Pro Tip: Stash a small duffel or large shoulder bag into your luggage to use the day of the wedding. You won’t want to drag your entire suitcase to the bridal suite, so having a smaller bag for everything you need the day of the wedding will come in handy.

For Bridesmaids:

  • Your dress

Pro Tip: If you’re flying, carry your dress on the plane in a garment bag. Planes have small coat closets that the flight attendants generally use to stash the jackets of businessmen in first class. As you enter the plane, tell the flight attendant that you’re going to a wedding and ask if he or she could hang your dress in the closet. They should be happy to oblige. The last thing you want is some kind of luggage mix-up ending with you minus your dress. 

  • The shoes you’ll wear with the dress

Pro Tip: Never wear new shoes to a wedding! Make sure to break them in by wearing at least three times before the big day. You’re going to be doing a lot of standing and your feet will thank you. 

  • A pair of comfortable sandals to change into at the reception
  • The right bra and underwear to wear under your dress

Pro Tip: Pre-plan the undergarments you’ll wear under your dress! Make sure to try it on with the bra and underwear you want to wear. Make sure no lines show on the bottom and that the straps are hidden on top. You may need a thong or to go braless. There are lots of crazy bra options for weird backless dresses—or those insane sticky things that hold up your boobs. Make sure you know before the day of the wedding which option you’ll need. 

  • Your wedding gift or a card (can be mailed ahead)
  • A button-up shirt or loose tank to wear while having your hair and makeup done (or while doing your own)
  • Comfortable pants or shorts to wear while getting ready

Pro Tip: When choosing the outfit you’ll wear for getting ready, remember that there’s a good chance a photographer will be on hand to take pictures during this time. If you want to rock your comfiest oversized sweats, more power to you. But if you don’t want to be photographed in your gym clothes, pack something neutral and comfortable that you won’t mind taking a few snaps in. Nothing fancy, just maybe something without holes.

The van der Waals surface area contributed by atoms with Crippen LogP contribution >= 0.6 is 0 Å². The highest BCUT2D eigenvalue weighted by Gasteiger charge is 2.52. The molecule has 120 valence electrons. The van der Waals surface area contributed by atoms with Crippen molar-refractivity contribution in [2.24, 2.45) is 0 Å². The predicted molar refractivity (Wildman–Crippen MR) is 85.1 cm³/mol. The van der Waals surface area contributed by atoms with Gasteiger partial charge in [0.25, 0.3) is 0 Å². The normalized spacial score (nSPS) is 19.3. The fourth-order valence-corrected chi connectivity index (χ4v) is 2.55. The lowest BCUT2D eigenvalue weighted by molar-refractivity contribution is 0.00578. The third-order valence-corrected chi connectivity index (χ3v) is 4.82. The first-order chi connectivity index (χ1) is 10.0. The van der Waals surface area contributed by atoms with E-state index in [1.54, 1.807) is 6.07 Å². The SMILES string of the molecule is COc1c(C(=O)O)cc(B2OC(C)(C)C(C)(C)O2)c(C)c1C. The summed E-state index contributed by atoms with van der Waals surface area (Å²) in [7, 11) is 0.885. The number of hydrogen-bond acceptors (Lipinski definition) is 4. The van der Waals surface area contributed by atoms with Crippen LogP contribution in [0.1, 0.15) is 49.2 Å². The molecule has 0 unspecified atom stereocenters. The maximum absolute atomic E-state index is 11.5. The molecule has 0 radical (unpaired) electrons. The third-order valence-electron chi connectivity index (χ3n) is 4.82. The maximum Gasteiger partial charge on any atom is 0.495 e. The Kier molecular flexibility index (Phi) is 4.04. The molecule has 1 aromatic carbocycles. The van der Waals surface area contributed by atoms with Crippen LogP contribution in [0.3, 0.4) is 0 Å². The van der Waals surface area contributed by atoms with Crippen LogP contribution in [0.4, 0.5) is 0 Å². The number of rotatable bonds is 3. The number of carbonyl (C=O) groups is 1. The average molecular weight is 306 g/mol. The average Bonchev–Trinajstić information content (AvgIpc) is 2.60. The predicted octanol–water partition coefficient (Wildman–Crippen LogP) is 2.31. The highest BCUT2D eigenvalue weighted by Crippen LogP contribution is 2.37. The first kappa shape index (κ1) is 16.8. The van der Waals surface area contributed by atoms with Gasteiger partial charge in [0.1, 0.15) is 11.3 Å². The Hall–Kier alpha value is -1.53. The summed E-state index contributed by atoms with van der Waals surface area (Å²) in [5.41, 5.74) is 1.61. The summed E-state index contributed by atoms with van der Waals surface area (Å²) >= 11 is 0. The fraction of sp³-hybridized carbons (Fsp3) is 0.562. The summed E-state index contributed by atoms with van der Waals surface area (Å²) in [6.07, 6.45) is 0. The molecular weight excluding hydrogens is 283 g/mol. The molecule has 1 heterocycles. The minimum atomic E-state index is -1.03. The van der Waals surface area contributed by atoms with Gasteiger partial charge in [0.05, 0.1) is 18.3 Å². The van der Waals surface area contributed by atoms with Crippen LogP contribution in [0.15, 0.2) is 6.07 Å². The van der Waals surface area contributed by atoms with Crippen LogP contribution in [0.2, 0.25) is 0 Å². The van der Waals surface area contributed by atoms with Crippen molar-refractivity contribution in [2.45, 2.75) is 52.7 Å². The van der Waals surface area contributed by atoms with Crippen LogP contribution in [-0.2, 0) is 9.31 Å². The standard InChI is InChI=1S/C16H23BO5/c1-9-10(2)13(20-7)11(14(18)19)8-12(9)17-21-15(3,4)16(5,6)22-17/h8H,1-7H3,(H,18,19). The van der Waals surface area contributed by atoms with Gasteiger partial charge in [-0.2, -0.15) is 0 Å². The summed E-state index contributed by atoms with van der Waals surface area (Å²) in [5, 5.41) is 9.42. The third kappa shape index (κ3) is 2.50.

• Makeup. If you’re doing your own makeup, you’ll need your full makeup bag. If you’re having your makeup professionally done, pack mascara and lip gloss for touch-ups.
  • Deodorant
  • Drugs. Chances are butterflies, jitters or heavy drinking from the rehearsal dinner the night before will leave you, the bride or other maids not feeling your best. Pack stomach medicine like Tums, a painkiller like Advil, and allergy medication like Claratin, just to be safe. If you have prescriptions, be sure you include them as well.
  • Band-aids. Not only for injuries, band-aids can also help with uncomfortable shoes.
  • Double-stick tape. Savior of strapless dresses that won’t stay up. Can also be used to fix a hem that’s falling out!
  • Tissues
  • Bobby pins
  • Hair styling tools or a picture of the hair style you want. If you’re doing your own hair, make sure to pack all the tools you’ll need, be it curling iron, rollers, dryer, straightener, hair spray, bobby pins, ties, clips, etc.

Pro Tip: Telling a hair stylist to give you an up-do is like telling a chef to make you some food. What kind of up-do do you want? Print out a couple options (or have them saved on your phone).

  • Jewelry (if you’re wearing it)
  • Breath mints. No gum. Leads to potential chewing in pictures.
  • Heel inserts